Sony officially ended its streak of relatively quiet NAB product introductions last week with the unveiling of its optical disk product line.
"These products are designed to change the way workflow runs in station operations," says Alec Shapiro, Sony vice president, marketing communications.
The optical-disk system is expected to attract the most attention at Sony's NAB booth in April. Using blue-laser technology (not Sony's Blu-Ray as reported in Top of the Week last week), the new optical-disk system is capable of reaching the data rates required for professional-quality recording.
Blue laser allows up to 27 GB to be stored on each layer of the disk, and throughput is up to 144 Mb/s thanks to a cartridge case that has two ports into the data.
"It also uses MXF for file structure inside the disk, another change from Blu-Ray," says Hugo Gaggioni, Sony Business Solutions and Systems chief technology officer and vice president of business development. It can record in MPEG-IMX, DV, or MPEG Long GOP formats.
Sony will offer two camcorders and three recording decks based on the format. A DVCAM camcorder can capture 29.97 frames per second interlace natively or 29.97 progressive with an accessory board. The other camcorder, a DVCAM/ MPEG IMX, can record MPEG IMX material at 30, 40 or 50 Mb/s.
The MPEG Long GOP format groups 15 frames at a time and, at 15 Mb/s, offers the same quality of production as I-frame only, which handles just one frame at a time at 50 Mb/s. In the end, it will be up to users to decide whether they're comfortable with Long GOP algorithms.
The feature that holds the most promise is the camcorders' ability to record a low-resolution MPEG4-based proxy-video version of captured content simultaneously with the cap- ture of high-resolution images. Gaggioni says the low-res version can be sent at up to 60 times real time to an editing system so that an edit decision list can be created. Once the list is created, the low-res proxy video can be reimported into the camera, making the disk ready for conforming final content.
Files in the Media Exchange Format (MXF) can be sent via TCP/IP over a Gigabit port at approximately 300 Mb/s.
Another important feature is a 2.5-inch color LCD monitor that shows the first frame of video for each clip. Users can select the clips they need and have the camera send only those segments to the editing system.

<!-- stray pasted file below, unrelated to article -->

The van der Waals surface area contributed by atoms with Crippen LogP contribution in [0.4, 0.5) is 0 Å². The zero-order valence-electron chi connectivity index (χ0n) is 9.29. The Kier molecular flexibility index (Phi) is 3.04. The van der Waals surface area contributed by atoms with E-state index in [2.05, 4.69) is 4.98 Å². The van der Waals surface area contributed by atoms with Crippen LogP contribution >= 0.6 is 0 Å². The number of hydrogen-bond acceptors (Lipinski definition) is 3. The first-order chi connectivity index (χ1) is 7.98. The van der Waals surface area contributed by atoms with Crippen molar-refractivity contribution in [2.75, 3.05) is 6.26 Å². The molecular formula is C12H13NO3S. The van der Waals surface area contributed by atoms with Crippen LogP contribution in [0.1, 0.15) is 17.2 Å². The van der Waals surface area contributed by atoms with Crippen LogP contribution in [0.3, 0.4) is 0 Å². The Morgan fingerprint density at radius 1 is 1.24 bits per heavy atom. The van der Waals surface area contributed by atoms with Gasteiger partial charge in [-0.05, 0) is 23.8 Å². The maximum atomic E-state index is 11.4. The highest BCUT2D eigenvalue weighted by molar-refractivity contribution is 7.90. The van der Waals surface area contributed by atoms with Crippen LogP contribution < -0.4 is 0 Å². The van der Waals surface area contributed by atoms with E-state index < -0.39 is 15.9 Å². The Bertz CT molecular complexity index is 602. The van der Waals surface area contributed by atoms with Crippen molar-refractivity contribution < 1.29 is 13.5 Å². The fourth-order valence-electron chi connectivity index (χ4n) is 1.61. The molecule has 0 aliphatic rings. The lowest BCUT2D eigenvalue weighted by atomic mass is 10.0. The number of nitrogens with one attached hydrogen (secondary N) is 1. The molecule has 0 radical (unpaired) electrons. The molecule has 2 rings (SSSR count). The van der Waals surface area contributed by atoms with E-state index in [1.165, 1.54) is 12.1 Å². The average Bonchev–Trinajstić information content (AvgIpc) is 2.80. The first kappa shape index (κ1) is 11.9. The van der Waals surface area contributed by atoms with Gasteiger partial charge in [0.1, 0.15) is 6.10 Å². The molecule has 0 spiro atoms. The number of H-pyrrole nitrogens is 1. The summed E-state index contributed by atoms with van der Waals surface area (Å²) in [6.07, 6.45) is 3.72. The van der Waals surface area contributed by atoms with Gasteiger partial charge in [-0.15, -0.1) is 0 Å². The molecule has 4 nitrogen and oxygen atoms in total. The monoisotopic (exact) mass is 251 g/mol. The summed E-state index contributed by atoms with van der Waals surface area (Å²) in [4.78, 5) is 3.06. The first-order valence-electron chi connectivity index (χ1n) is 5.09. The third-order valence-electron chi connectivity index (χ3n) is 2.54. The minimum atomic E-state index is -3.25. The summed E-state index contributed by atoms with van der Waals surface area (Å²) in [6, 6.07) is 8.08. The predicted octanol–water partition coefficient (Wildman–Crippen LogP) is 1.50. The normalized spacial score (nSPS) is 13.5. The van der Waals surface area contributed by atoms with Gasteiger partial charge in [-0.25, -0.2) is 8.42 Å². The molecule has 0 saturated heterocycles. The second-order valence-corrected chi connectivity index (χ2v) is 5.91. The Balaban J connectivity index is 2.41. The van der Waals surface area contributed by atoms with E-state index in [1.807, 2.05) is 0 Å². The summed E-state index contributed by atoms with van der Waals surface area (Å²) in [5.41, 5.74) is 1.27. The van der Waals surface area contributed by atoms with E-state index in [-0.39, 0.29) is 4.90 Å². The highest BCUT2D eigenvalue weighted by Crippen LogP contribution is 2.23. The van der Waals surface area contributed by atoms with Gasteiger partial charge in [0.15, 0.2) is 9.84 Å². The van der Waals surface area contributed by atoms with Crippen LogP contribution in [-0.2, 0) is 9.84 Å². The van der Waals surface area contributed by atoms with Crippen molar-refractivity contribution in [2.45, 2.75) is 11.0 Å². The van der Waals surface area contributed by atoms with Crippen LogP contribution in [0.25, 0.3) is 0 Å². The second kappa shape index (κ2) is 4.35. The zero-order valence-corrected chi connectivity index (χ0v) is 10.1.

"Up to 45% of the time of editing is wasted searching for images," says Gaggioni. "The quick picture search and scene selection mean users don't have to waste transmission time by sending content they don't want."
The three decks are a battery-powered portable viewer with an LCD monitor; an optical-disk studio recorder that handles both DVCAM and MPEG IMX recording and playback; and a half-rack feeder optical-disk recorder for nonlinear editing.
Cutting wasted time
Sony is aware that a radical new concept like optical-disk recording will take some time to catch on. For that reason, the company says, the format is designed to work alongside tape-based operations and can be easily connected to more-traditional tape-based facilities. Products like Sony's eVTR will serve as a bridge between tape-based and disk-based operations.
"People will need to learn to appreciate the changes in the workflow this offers," says Gaggioni. "Tape and optical will coexist as the interfaces are seamless."
Sony will also debut two new cameras at NAB. The HDC-910 studio camera uses Super IT CCDs to capture 1080i images at 60, 59.98 and 50 frames per second. It will be available in July priced at $80,000.
A new CineAlta camera, the HDC-F950 portable, also is 4:4:4 and can be connected via dual HD-SDI to the new HDCAM SR recorders or to third-party hard disks. A 3-Gb/s fiber-optic link can also be used for a camera-control unit, extending the cable length when the camera and CCU are separately powered. The new camera is priced at $115,000; the control unit, at $45,000. Both will be available in October.
HD Capability near
With new low-cost HDCAM products (see box) coupled with the new optical disk technology Sony will give NAB attendees much to think about. One of the questions that will be on attendees' minds is, if they make the jump to optical disk, will the investment become obsolete when HDTV production needs become the standard?
Thorpe says no, because the system will continue to advance. He and the others at Sony expect the optical-disk system to be HD-capable within a few years time. That may seem like a lofty goal given how long it took the industry to get to its current level.
"It took us 50 years of tape development to get to where we are today, and optical is already almost at the same level," says Shapiro. "Optical is an IT technology. Think about the speed that it's going to progress at. It will be much, much faster than tape's progression."